The advocacy group, National Committee to Preserve Social Security and Medicare, provides these stats to illustrate the problem: About 10,000 baby boomers hit retirement age every day. The increase in workloads coupled with a decrease in staffing led to a 627-day wait for disability applicants’ hearings in 2017. The three-minute telephone wait that callers had for SSA’s 800 number in 2010 was six times longer last year. Despite SSA attempts to direct traffic to its website, there were 2 million more field office visits in 2016 than 2015. “More than 16,000 visitors were forced to wait more than hour for service each day in August 2017,” the committee said.

Promising to become “more efficient and effective” for the 71 million people who receive monthly benefits, Social Security Administration statements say Trump’s budget “will allow us to support our front line operations, such as our field offices, processing centers, and National 800 Number, by providing some critical hires and expanding our additional service delivery channels and online service options.”

Sure, there will be support, but at what level? The support was too low even before Trump’s proposed 2019 cuts.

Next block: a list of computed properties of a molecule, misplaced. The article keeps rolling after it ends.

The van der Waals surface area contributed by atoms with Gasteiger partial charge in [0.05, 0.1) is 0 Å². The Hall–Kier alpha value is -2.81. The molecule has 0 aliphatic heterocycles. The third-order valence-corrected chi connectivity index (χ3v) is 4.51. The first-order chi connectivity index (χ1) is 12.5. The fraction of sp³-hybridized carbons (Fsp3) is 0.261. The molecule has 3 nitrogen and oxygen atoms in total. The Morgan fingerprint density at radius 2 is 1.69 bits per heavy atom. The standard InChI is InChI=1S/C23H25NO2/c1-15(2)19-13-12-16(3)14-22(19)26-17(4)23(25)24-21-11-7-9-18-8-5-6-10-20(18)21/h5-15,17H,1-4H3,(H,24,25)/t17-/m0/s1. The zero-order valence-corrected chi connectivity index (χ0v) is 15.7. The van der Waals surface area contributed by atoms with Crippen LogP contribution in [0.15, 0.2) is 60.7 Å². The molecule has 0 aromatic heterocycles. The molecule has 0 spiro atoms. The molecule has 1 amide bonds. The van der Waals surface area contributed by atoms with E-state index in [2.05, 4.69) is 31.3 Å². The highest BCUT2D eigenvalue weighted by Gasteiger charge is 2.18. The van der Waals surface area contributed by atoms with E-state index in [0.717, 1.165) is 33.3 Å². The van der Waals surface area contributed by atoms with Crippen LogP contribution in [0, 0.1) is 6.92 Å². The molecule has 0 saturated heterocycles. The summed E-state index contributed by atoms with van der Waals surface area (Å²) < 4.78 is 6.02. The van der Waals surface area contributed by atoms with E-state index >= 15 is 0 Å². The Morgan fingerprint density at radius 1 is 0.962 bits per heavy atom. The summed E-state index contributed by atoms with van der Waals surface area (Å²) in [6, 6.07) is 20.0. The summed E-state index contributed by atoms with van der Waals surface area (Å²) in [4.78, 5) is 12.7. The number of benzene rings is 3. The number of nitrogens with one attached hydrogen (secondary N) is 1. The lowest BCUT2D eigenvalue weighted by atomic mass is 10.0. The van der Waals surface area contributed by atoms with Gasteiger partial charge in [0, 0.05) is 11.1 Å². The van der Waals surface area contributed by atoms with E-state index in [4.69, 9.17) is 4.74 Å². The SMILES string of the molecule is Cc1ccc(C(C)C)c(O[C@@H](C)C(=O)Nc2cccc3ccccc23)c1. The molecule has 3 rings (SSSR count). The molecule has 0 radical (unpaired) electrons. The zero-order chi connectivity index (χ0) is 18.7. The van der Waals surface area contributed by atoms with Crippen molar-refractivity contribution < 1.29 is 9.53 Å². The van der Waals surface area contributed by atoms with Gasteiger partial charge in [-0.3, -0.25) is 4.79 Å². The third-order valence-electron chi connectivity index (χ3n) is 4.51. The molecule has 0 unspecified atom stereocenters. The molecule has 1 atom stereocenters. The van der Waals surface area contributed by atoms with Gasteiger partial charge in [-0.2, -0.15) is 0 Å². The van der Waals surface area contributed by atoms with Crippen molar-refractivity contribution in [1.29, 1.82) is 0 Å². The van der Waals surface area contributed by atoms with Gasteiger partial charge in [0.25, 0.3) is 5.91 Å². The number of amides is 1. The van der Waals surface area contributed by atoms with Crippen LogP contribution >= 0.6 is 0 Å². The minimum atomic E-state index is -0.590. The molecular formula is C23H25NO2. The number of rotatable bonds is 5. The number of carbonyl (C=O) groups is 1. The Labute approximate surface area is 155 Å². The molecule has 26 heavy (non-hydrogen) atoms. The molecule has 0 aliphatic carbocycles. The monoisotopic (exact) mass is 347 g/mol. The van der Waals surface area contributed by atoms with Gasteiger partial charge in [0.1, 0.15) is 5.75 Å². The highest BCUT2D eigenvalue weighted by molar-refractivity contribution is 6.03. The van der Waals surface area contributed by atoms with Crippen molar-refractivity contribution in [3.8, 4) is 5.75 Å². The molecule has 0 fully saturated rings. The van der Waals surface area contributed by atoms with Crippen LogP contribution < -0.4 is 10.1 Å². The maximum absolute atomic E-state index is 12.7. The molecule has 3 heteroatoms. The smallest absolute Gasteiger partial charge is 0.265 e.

At a Senate briefing last month, Julian Blair, a 70-year-old Silver Spring resident, spoke about the hardships that service cuts cause.

“I accompany a 92-year-old neighbor to the Social Security,” Blair said. “He’s not computer literate … so I’m going with him. We had to go three times before he could get the service he needs because the lines were so long, and he’s disabled he can’t stand there all day. There was no seats for him.”

He went on to talk about how his daughter “almost gave up and cried because she just could not get the service in a timely manner” for her son’s survivor benefit after his father died. “That’s a shame that should not happen.”

“I have a brother that worked 34 years, became disabled,” Blair added. “It took him two and a half years (to get a claim processed). What happens in that two and a half years? Savings gone, unemployment gone. So real people, this affects for real people.

“But it’s … more than just services. To us, it’s a continued effort to dismantle Social Security.”